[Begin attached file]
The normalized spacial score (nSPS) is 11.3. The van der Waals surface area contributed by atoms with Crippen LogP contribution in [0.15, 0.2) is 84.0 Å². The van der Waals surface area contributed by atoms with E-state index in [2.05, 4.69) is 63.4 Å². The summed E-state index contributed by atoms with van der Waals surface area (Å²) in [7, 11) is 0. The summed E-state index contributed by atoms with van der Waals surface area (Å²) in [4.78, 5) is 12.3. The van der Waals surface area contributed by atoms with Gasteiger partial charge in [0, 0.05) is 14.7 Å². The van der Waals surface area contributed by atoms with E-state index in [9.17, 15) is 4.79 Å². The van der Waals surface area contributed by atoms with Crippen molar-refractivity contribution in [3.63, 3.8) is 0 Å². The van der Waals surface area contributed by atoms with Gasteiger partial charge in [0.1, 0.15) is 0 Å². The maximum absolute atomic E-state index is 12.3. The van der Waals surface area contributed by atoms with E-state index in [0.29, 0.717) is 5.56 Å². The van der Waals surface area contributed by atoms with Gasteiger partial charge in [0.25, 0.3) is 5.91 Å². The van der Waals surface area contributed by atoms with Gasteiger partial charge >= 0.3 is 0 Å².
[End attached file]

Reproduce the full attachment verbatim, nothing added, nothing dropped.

The normalized spacial score (nSPS) is 11.3. The van der Waals surface area contributed by atoms with Crippen LogP contribution in [0.15, 0.2) is 84.0 Å². The van der Waals surface area contributed by atoms with E-state index in [2.05, 4.69) is 63.4 Å². The summed E-state index contributed by atoms with van der Waals surface area (Å²) in [7, 11) is 0. The summed E-state index contributed by atoms with van der Waals surface area (Å²) in [4.78, 5) is 12.3. The van der Waals surface area contributed by atoms with Gasteiger partial charge in [0, 0.05) is 14.7 Å². The van der Waals surface area contributed by atoms with E-state index in [9.17, 15) is 4.79 Å². The van der Waals surface area contributed by atoms with Crippen molar-refractivity contribution in [3.63, 3.8) is 0 Å². The van der Waals surface area contributed by atoms with Gasteiger partial charge in [0.1, 0.15) is 0 Å². The maximum absolute atomic E-state index is 12.3. The van der Waals surface area contributed by atoms with E-state index in [0.29, 0.717) is 5.56 Å². The van der Waals surface area contributed by atoms with Gasteiger partial charge in [0.25, 0.3) is 5.91 Å². The van der Waals surface area contributed by atoms with Gasteiger partial charge >= 0.3 is 0 Å².